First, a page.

"In the beginning, all Chen Village kids do fajin, punching and kicking," states Master Chen. "It didn't feel right for me. I was getting headaches. So I decided to not force it. I slowed everything down to make it more natural. If the movement took half a second, I took a full second to practice it." Many practitioners are too literal about form practice. They imagine that the movements in a form are exactly like how they are used in combat. It is a somewhat absurd notion, especially when it comes to Tai Chi as no one fights in slow motion. Tai Chi forms are recited slowly as an exercise, not as a literal application. "Most people understand the surface," observes Master Chen, "but they don't really understand."

Forms are frameworks for transmission, sculpted by generations of masters and constantly developed and improved upon right up to today. At their most fundamental level, they can be practiced solely for their health benefits. On the deeper level, and for applications to combat, forms are pragmatic tools for focused introspection. This is particularly present within the internal forms like Tai Chi. Like all Tai Chi masters, Chen espouses the dualities of Tai Chi. "The fundamental of Tai Chi is hard and soft. Fajin is the hard, but it cannot be separated from the soft because softness is fundamental. This is how you get explosive power. Start soft. Train for softness to quiet and focus your mind."

When practicing forms, there's a lot more than just reciting the movements, especially with internal styles. "Intention (yi ?) is internal. If the mind is soft, this will transfer to the physical, the tendons and bones. The first step is to integrate internal and external. Practicing softness gets you to the internal. It gives you a better feeling of center. From practicing softly, you find your correct center, your dantian (field of qi ??), and your breath."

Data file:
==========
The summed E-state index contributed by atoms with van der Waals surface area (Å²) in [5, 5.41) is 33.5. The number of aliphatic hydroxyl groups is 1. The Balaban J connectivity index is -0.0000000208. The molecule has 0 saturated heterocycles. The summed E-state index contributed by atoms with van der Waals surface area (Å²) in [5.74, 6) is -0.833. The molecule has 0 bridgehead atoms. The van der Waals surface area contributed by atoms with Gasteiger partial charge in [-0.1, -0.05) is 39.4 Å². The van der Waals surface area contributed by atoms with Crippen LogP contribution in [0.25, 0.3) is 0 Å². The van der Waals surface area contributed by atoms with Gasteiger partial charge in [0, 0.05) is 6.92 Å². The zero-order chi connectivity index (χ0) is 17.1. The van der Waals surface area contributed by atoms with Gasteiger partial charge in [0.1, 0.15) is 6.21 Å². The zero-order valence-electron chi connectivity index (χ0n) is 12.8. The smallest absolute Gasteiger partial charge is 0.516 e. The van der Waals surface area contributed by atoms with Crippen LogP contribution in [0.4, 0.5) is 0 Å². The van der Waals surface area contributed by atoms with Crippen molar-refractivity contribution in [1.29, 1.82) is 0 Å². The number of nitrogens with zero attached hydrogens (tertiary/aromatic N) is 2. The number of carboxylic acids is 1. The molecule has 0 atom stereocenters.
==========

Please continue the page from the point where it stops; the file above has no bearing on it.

This soft and slow practice sparks the fuse for the explosion. It takes careful preparation, lest it all explode in your face. You need to have a solid foundation, one with the kind of depth that can only be built from years of practice. "The requirements for fajin are more stringent. You do all of this slow movement, and then you must express all of this movement - have all of the qualities together - in a split second. Getting to the softness must have a strong foundation to emit fajin. This requires both slow and fast practice. You practice equilibrium, focus and intention when practicing slowly so it is easier. You practice harder when faster. This only comes with a lot of repetition."

The key is self-awareness. Through cultivating the form slowly and softly, the practitioner gains a complete understanding of personal potential and limitations. The tricky thing about fajin is that it breaks apart if the practitioner attempts to overstep his or her ability. "In Tai Chi, if your natural ability is to punch at a hundred pounds, you don't try to punch at two-hundred pounds. You try to maximize your power through optimal alignment, focused intention and the other principles of martial arts. But you're only trying to get your hundred pounds. You never lose balance in fajin because you never go for more than that hundred pounds, never too much. You always search for proper posture and alignment whether fast or slow. This is why fast and slow, and hard and soft, are the same." The present steroidal zeitgeist so pervasive in martial arts today drives practitioners to get more than their bodies might retain. The Tai Chi approach is just looking to maximize what their bodies have. "Some other styles aim to get two-hundred pounds out of one-hundred. Chen style is only looking to increase the quality of that one-hundred. It's still soft because it is circular."